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Picture Bride

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Picture Bride

Picture Bride, rated pg-13, directed by Kayo Hatta is a film narrated in English with dialogue in Japanese, with English subtitles, and later in English.
An introduction in captions explains how photography transformed the way marriages were arranged between Japanese men and women in the homeland with those in Hawaii. No longer face-to face with families but through pictures, especially over long distances. From 1907-1924 20,000 marriages were arranged for immigrants to Hawaii.
The problem with long distance marriage arrangements is shown through the two main characters, Riyo and Matsuji, who realize that neither one is like their photo. Matsuji is too old, and Riyo appears to be too delicate for farm work. Riyo’s deception was her lack of marriageability due to the disgrace of her family.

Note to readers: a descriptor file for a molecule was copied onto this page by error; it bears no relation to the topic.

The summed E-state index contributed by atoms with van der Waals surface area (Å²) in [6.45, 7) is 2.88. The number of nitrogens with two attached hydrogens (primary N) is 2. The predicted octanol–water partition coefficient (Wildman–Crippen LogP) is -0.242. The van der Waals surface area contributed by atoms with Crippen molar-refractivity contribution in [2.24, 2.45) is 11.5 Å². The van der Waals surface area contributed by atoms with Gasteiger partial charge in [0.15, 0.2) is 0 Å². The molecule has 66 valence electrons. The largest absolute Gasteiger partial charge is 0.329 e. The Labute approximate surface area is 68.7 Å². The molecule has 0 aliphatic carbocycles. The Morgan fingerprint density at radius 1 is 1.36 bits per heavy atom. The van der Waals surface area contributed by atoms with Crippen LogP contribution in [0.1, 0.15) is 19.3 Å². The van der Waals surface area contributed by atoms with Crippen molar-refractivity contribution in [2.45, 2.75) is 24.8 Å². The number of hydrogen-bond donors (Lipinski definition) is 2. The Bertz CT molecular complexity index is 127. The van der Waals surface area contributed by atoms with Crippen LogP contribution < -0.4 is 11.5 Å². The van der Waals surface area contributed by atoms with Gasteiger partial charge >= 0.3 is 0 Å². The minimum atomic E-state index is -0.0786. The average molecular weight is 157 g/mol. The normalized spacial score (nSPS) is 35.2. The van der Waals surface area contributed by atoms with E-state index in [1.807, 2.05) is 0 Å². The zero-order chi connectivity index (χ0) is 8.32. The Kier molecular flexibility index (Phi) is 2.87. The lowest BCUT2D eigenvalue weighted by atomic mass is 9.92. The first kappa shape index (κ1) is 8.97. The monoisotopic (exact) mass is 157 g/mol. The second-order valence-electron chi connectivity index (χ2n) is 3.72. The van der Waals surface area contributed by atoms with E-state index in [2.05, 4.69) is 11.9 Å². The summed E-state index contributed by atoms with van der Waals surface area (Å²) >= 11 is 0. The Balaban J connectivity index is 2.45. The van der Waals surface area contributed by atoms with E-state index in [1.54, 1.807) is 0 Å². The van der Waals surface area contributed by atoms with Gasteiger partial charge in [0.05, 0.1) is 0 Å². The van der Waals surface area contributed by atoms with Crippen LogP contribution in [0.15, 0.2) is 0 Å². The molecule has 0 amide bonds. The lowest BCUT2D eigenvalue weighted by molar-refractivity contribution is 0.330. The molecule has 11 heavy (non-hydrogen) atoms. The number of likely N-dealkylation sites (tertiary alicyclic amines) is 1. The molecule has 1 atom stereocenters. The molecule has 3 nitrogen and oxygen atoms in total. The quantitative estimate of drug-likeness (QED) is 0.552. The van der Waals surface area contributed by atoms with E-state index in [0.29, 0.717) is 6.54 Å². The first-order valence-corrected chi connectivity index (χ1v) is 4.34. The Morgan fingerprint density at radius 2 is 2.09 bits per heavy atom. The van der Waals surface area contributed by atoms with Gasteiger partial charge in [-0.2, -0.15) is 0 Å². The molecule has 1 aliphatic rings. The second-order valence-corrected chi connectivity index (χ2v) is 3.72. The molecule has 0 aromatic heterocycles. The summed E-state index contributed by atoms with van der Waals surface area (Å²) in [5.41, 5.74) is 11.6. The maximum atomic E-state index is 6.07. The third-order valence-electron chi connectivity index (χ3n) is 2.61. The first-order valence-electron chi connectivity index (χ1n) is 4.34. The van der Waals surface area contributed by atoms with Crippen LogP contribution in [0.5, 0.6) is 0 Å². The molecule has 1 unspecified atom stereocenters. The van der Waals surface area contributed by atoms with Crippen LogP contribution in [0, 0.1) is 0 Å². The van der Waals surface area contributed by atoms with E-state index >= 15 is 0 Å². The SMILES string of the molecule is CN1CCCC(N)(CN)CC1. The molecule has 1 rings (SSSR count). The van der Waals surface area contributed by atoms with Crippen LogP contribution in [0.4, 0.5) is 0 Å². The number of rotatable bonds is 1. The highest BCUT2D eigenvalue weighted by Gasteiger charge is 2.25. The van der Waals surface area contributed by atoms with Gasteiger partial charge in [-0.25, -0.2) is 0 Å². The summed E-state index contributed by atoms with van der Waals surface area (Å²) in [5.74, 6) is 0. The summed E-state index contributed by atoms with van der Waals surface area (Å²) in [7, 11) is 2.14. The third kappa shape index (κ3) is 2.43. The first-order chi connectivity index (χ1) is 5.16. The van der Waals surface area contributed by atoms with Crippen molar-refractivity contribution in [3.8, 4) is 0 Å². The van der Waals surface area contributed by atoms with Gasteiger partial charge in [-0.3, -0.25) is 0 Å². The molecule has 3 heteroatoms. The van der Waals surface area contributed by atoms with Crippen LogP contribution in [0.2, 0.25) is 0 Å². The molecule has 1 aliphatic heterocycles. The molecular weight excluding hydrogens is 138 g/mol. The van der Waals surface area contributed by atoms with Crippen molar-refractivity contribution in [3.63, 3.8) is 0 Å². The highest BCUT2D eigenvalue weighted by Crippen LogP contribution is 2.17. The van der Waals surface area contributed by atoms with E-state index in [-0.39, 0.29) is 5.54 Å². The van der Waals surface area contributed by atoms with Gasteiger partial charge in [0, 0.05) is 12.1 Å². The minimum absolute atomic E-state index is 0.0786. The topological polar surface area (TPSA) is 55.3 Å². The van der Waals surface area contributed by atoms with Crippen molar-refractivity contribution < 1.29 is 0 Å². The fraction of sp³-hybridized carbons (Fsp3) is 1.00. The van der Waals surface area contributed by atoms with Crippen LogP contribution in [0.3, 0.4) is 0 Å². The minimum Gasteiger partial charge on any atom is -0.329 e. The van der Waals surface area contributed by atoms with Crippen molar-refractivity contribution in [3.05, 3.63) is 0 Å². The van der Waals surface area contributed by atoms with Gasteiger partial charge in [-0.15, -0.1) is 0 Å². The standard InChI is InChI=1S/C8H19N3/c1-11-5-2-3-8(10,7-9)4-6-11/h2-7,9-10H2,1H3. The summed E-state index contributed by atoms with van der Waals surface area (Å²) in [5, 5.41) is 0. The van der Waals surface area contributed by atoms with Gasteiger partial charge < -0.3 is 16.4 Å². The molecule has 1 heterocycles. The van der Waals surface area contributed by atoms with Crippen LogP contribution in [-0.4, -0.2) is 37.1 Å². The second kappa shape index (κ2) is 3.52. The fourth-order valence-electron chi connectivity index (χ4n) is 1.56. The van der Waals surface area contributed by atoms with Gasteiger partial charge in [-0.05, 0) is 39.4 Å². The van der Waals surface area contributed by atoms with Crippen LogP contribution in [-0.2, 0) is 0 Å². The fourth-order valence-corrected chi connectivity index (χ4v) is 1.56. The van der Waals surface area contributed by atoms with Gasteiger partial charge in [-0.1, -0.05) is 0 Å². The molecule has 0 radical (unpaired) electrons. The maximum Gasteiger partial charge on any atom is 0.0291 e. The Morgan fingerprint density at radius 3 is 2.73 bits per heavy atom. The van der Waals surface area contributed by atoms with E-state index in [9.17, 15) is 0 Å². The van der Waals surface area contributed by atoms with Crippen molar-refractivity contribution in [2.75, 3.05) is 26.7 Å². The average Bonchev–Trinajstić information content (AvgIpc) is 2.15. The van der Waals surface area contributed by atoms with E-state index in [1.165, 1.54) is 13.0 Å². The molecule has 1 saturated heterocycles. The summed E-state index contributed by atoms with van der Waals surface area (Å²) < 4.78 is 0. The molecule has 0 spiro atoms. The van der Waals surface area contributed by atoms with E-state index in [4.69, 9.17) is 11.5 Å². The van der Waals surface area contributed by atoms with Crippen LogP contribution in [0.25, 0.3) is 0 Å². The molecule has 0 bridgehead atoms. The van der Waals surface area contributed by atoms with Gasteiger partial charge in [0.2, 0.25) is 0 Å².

The first 20-30 minutes would be useful to a US History class studying 19th century immigration. It could be used to answer a variety of cultural and historical questions. Why was only the Riyo dressed in western clothing, not the traditional kimono? Why was it a Christian wedding ceremony right off the boat? What is the difference in dress, manners, and speech between those from the city and those from the country and what prejudices are developed on both sides?
The film itself was a good visual representation of what life must have been like in the cane fields in Hawaii. It has moments of cultural humor such as when the Irish boss gives directions in proper English, but then the Portuguese boss had to rephrase in Pidgin English before the Japanese workers could understand. Although it is a nice story, realisticallyonly parts of it would be useful for historical perspective.